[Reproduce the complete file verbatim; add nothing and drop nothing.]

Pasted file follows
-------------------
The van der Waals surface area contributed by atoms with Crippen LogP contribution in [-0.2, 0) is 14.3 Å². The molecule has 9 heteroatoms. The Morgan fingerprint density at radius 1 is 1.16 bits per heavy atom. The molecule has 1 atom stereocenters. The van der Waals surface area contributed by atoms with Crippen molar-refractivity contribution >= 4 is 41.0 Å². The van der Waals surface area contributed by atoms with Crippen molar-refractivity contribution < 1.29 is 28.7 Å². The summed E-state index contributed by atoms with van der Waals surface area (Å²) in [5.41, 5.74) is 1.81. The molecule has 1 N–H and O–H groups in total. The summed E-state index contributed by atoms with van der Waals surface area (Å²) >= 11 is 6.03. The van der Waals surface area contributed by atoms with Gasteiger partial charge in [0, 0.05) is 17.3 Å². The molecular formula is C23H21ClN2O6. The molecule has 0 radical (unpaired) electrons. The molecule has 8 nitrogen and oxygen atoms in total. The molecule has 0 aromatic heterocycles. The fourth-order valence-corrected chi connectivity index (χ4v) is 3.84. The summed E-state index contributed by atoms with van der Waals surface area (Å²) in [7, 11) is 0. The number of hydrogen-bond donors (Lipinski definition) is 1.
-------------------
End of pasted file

The van der Waals surface area contributed by atoms with Crippen LogP contribution in [-0.2, 0) is 14.3 Å². The molecule has 9 heteroatoms. The Morgan fingerprint density at radius 1 is 1.16 bits per heavy atom. The molecule has 1 atom stereocenters. The van der Waals surface area contributed by atoms with Crippen molar-refractivity contribution >= 4 is 41.0 Å². The van der Waals surface area contributed by atoms with Crippen molar-refractivity contribution < 1.29 is 28.7 Å². The summed E-state index contributed by atoms with van der Waals surface area (Å²) in [5.41, 5.74) is 1.81. The molecule has 1 N–H and O–H groups in total. The summed E-state index contributed by atoms with van der Waals surface area (Å²) >= 11 is 6.03. The van der Waals surface area contributed by atoms with Gasteiger partial charge in [0, 0.05) is 17.3 Å². The molecular formula is C23H21ClN2O6. The molecule has 0 radical (unpaired) electrons. The molecule has 8 nitrogen and oxygen atoms in total. The molecule has 0 aromatic heterocycles. The fourth-order valence-corrected chi connectivity index (χ4v) is 3.84. The summed E-state index contributed by atoms with van der Waals surface area (Å²) in [7, 11) is 0. The number of hydrogen-bond donors (Lipinski definition) is 1.